Solutions for Safety & Workplace Communication
Written by Steve Hudgik
The American National Standards Institute (ANSI) is just one of many organizations that plays a role in the regulation of products and facilities, and it can be hard to keep all the acronyms straight. In a nutshell, what is ANSI?
One potential answer to the question 'What is ANSI?' is that ANSI is an organization which oversees standard-making processes. Various privatized organizations such as ASME, NFPA, IIAR and others work to create safety and best practice standards to guide industry activities. Despite the fact that these standards often technically carry no legal obligation, they are known as consensus standards because the industries they affect widely agree that they are valid and important. ANSI works to make sure that the process by which these standards are decided is neutral, fair and relevant.
ANSI also focuses heavily on encouraging the adoption of its accredited standards internationally, which provides more opportunities for U.S. business abroad.
In short, ANSI does not really apply itself exclusively to one specific industry. Rather, it functions as an umbrella organization, overseeing the creation of standards performed by many different industry-specific organizations. ANSI-accredited standards are known as American National Standards, meaning that they have been approved but not necessarily developed by ANSI. This standard watchdog role allows ANSI to provide oversight to a vast variety of industries and audiences.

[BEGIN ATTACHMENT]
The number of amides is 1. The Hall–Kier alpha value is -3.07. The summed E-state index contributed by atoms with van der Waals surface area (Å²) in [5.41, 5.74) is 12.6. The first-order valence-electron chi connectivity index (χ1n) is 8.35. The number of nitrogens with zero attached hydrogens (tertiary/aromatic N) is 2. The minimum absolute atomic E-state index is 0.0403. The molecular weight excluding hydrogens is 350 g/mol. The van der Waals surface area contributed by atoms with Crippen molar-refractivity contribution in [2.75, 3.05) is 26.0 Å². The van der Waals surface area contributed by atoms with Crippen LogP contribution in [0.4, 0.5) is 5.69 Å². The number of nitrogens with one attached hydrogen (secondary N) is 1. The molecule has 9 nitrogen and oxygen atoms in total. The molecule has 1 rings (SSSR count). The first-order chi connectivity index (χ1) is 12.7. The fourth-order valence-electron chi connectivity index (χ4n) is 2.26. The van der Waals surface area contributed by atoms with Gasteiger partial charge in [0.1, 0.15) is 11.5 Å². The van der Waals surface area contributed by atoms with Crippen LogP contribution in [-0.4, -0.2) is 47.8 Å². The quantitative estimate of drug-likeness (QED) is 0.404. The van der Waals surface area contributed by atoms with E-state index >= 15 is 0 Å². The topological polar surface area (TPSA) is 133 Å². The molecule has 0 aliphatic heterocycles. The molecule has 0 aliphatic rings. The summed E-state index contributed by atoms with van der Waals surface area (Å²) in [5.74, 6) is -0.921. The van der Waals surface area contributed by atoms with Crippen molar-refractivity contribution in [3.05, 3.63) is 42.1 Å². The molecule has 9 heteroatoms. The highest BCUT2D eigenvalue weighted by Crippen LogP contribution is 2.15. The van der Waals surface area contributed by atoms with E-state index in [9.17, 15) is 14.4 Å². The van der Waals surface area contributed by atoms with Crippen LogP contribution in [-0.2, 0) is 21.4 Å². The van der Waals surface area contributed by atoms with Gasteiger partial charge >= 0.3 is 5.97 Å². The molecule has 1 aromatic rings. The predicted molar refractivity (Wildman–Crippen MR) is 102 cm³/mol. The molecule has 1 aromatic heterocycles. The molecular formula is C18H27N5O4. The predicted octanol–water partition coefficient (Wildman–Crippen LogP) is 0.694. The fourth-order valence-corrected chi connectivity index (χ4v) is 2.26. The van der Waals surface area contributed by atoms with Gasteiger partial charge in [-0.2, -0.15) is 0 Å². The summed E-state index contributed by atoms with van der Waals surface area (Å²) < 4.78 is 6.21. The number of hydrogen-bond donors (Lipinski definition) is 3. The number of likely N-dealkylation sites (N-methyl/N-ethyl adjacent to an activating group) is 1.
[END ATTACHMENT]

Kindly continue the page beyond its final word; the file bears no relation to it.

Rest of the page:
ANSI's website describes the range of topics its approved standards address: "American National Standards provide dimensions, ratings, terminology and symbols, test methods, and performance and safety requirements for personnel, products, systems and services in hundreds of industries." Many such standards are created for the protection of consumers.
The ANSI Z535 standard series has hugely impacted the effort to communicate hazards effectively, and its widespread use is a solid evidence of its success as a safety campaign. What is ANSI Z535? Specific practices addressed by this series include:
Common verbal safety messages such as "DANGER" and "WARNING" as well as the bright colors and symbols that accompany those headers are examples of visual communication in line with the ANSI Z535 standard. The more universal these elements of safety signage become, the more effective they are at protecting workers and consumers.
ANSI is not a government agency and the standards it accredits and endorses are not "law" - which is why they are frequently referred to as voluntary consensus standards. In the attempt to regulate and standardize industry practices, however, they inevitably encounter some overlap with the efforts of government-sponsored regulatory organizations.
ANSI enjoys a cooperative relationship with public sector regulatory agencies. It functions as a liaison between industry and government, monitoring relevant public policy discussions and providing insight to both sides on a variety of issues. Federal agencies are also relying increasingly upon ANSI-approved standards to inform their own regulations, and in some cases of noncompliance even making mention of them in formal citations.
ANSI membership is open to government agencies, educational organizations, companies, international bodies and individuals. Because ANSI relies heavily on information from the ground floor of diverse industries to direct its efforts, members have many opportunities to weigh in on timely industry issues.
More information on specific requirements and benefits is available at ANSI's website, www.ansi.org.